Perisphere Globe at the International World Exhibition of 1939 / Image WIkiArchivi 

A huge advertising campaign gave resonance to the second most expensive American fair of all time, whose opening was fixed for 1939. 'Building the World of Tomorrow ' was the theme of an agenda focused on the future and marked by the opening slogan 'Dawn of a New Day '. 'For Peace and Freedom' instead was the motto for 1940, claiming with confidence a desire for a possible resolution of the new world conflict, unexpectedly broken out. The two white buildings that dominated the scene in size: the huge globe of the Perisphere, containing the reproduction of a utopian city of the future, Democracity, and the Trylon, that along with Futurama, financed by General Motors, intended to represent the city of the future in 1960, dominated by cars, although temporary installations, constituted two really popular symbolic references, frequently recurring in comics. The event, that promised to celebrate innovation and modernity, offering to the visitors a great vision of the 'world of tomorrow', provoked a strong impression, influencing an entire generation of Americans. Literature, film and television drew abundant inspirational material, and DC Comics published a highly successful long-running series dedicated to 'Superman at the World's Fair', joined the following year by Batman and Robin. Architectural references linked to this precise event will alternate over time and Superman himself, in his evolution, from a normal man to his alias, "Man of Tomorrow", allows us to easily understand how clear the allusion is to "World of Tomorrow", the theme of the Fair. The parallelism between architecture and the adventures experienced by Superman and Batman has developed a succession of progressive changes and transformations in the contrasting solar and night visions of Metropolis and Gotham, the cities respectively home and background to the actions of these two masked superheroes. Despite the various attempts and hypotheses the more convincing interpretation perceives in the antithetical dichotomy the contradictions of the same urban reality. A condition that we can notice common in any major American metropolis, especially emphasized within the capital. Metropolis, the city of opulence, where everything is bathed by the sun and perfect in every aspect, would be the location, with its prestigious, high skyscrapers, of those activities, not always ethically exemplary, carried out by men of power who, hidden with their mighty corporations behind glass facades, apparently of great transparency, can annihilate anyone. The kind of crime that Superman fights against, that dominates the area stretching from 14th Street upwards. The streets, on the other hand, poorly lit at night, dominated by criminals and delinquents, would represent the slums of Gotham, exaggerated by the theatricality of the noir tones.  From the very beginning the black and white charcoal drawings re-proposing skyscrapers covered at night by shadows formed by the spotlights in the fog, inspired by the iconic perspectives and emotional effects studied by Hugh Ferriss, and more recently by the gothic fantasy of the Oscar-winning set designer Anton Furst, a collaborator of Tim Burton, are the elements that contribute to the 'goth' of the city, an "embodiment of the urban fears ... a dark place, full of steam and rats and crime ". It is always night in Gotham City and everything evokes that ancestral fear in man for the darkness, making every next step so difficult, so dangerous to plan.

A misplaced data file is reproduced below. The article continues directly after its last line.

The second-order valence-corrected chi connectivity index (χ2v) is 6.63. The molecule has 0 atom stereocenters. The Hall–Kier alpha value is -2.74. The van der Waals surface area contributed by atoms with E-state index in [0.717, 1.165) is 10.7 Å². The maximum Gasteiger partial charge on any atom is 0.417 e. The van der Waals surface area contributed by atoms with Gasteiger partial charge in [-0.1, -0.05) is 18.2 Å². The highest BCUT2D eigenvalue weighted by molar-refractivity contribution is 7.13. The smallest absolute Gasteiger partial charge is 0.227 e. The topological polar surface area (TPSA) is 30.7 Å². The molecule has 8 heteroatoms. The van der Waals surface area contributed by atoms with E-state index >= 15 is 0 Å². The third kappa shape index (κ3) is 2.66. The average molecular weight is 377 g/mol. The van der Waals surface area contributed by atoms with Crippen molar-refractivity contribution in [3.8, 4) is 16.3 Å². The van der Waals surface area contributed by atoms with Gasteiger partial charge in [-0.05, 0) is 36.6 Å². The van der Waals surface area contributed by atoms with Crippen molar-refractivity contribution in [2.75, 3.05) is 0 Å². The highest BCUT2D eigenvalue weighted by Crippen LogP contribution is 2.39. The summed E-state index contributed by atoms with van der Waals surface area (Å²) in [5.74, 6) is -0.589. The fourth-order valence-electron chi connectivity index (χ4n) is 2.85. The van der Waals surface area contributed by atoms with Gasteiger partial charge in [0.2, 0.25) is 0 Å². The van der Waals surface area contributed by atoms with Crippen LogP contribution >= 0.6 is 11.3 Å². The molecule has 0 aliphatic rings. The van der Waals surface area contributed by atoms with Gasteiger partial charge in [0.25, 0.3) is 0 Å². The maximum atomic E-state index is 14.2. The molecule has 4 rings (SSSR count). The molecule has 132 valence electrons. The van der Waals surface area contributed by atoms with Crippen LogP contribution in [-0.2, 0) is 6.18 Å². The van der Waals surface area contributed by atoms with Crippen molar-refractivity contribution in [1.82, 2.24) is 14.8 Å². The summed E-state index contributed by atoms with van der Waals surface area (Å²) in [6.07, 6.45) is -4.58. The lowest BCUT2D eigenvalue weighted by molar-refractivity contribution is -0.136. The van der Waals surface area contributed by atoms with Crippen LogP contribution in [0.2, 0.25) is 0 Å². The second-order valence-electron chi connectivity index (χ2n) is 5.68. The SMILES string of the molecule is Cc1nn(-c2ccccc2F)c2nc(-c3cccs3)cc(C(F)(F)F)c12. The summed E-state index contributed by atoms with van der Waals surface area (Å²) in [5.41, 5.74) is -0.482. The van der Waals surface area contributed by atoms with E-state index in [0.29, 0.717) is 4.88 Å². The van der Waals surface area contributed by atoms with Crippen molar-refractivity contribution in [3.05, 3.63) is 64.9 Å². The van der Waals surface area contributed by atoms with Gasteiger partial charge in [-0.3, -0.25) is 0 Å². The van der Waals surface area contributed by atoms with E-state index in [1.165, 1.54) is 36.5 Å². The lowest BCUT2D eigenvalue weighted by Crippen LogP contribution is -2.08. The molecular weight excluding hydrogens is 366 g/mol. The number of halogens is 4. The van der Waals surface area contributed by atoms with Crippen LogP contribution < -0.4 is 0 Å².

Gotham City in 2012, in the four-hands work between the writer, Chip Kidd, and the artist, David Taylor, becomes the scene of a relevant moment in the American history, referring to the adoption of a surprisingly radical measure in a decade with little respect for the past, regarding the ruins of a building considered one of the most valuable monuments in Manhattan. It’s about the law approved in 1965, by the will of the conservationist movement, which sensitised the public opinion, leading to the creation of a commission entitled of the protection of works worthy of preservation. In graphite black and white version where the contrast is dissolved in a dominant grey atmosphere, enlivened by direct and indirect reflections of the beams of intense golden light or the weak and cold illumination of the dreary glow of the street lamps, Gotham comes to life. Background of an extraordinary construction boom is witnessing many renovation plans appointed to prestigious international star-architects, authorized to complete their new proposals, swarming almost in every corner. 'Batman: Death by Design', centres the narration on an architecture commissioned to the narcissism of figures who, satisfying their own self-referential vanity through their works, do not respect the character and personality of a certain urban fabric. Plans are being made for the demolition of the Old Wayne's art deco style Central Station, which will be replaced by a project that appears to be a replica of a massive whale’s rib cage. Author of the renovation of this railway hub is the renowned Kem Roomhaus, ironic and not veiled allusion to the Dutch architect, but with evident similarities and references, apart from the eyeglass’s frame, to Libeskind or Calatrava, in the personification envisaged by the hand of Taylor. Bruce Wayne, as the son of the station’s patron, has to deal with of the transformation approved by his own company but opposed by wealthy representatives of high society and the beautiful, conservationist, Cyndia Sil, who would like to see the magnificent artifact restored.